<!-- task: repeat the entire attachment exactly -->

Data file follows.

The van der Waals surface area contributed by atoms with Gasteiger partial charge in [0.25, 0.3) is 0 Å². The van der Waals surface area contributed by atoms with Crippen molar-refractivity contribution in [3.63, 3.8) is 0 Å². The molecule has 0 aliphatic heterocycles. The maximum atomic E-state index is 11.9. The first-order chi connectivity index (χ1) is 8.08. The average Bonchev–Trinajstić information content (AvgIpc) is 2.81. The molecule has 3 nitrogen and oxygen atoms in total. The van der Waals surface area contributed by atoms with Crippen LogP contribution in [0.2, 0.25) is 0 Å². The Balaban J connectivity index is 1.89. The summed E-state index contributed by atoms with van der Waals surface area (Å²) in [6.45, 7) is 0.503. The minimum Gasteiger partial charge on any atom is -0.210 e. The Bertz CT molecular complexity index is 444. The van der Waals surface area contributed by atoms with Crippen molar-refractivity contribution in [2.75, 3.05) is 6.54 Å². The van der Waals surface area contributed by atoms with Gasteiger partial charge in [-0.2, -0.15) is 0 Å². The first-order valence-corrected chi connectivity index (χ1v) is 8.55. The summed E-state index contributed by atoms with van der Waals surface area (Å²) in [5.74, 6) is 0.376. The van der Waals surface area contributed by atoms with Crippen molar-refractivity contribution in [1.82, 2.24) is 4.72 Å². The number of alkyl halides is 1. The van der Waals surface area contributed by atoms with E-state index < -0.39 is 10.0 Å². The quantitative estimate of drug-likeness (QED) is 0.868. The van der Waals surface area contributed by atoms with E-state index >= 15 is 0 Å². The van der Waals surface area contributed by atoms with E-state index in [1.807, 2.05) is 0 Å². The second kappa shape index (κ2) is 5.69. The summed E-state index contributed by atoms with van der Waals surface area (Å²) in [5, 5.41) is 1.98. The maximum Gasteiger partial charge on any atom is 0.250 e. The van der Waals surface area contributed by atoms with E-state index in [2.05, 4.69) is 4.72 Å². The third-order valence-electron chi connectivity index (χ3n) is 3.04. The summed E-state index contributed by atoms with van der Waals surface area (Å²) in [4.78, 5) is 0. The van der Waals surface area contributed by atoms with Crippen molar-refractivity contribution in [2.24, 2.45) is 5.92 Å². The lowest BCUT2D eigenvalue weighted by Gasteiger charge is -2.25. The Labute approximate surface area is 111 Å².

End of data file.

The van der Waals surface area contributed by atoms with Gasteiger partial charge in [0.25, 0.3) is 0 Å². The van der Waals surface area contributed by atoms with Crippen molar-refractivity contribution in [3.63, 3.8) is 0 Å². The molecule has 0 aliphatic heterocycles. The maximum atomic E-state index is 11.9. The first-order chi connectivity index (χ1) is 8.08. The average Bonchev–Trinajstić information content (AvgIpc) is 2.81. The molecule has 3 nitrogen and oxygen atoms in total. The van der Waals surface area contributed by atoms with Crippen LogP contribution in [0.2, 0.25) is 0 Å². The Balaban J connectivity index is 1.89. The summed E-state index contributed by atoms with van der Waals surface area (Å²) in [6.45, 7) is 0.503. The minimum Gasteiger partial charge on any atom is -0.210 e. The Bertz CT molecular complexity index is 444. The van der Waals surface area contributed by atoms with Crippen molar-refractivity contribution in [2.75, 3.05) is 6.54 Å². The van der Waals surface area contributed by atoms with Gasteiger partial charge in [-0.2, -0.15) is 0 Å². The first-order valence-corrected chi connectivity index (χ1v) is 8.55. The summed E-state index contributed by atoms with van der Waals surface area (Å²) in [5.74, 6) is 0.376. The van der Waals surface area contributed by atoms with Crippen molar-refractivity contribution in [1.82, 2.24) is 4.72 Å². The number of alkyl halides is 1. The van der Waals surface area contributed by atoms with E-state index < -0.39 is 10.0 Å². The quantitative estimate of drug-likeness (QED) is 0.868. The van der Waals surface area contributed by atoms with E-state index >= 15 is 0 Å². The van der Waals surface area contributed by atoms with E-state index in [1.807, 2.05) is 0 Å². The second kappa shape index (κ2) is 5.69. The summed E-state index contributed by atoms with van der Waals surface area (Å²) in [5, 5.41) is 1.98. The maximum Gasteiger partial charge on any atom is 0.250 e. The van der Waals surface area contributed by atoms with E-state index in [2.05, 4.69) is 4.72 Å². The third-order valence-electron chi connectivity index (χ3n) is 3.04. The summed E-state index contributed by atoms with van der Waals surface area (Å²) in [4.78, 5) is 0. The van der Waals surface area contributed by atoms with Crippen molar-refractivity contribution in [2.24, 2.45) is 5.92 Å². The lowest BCUT2D eigenvalue weighted by Gasteiger charge is -2.25. The Labute approximate surface area is 111 Å².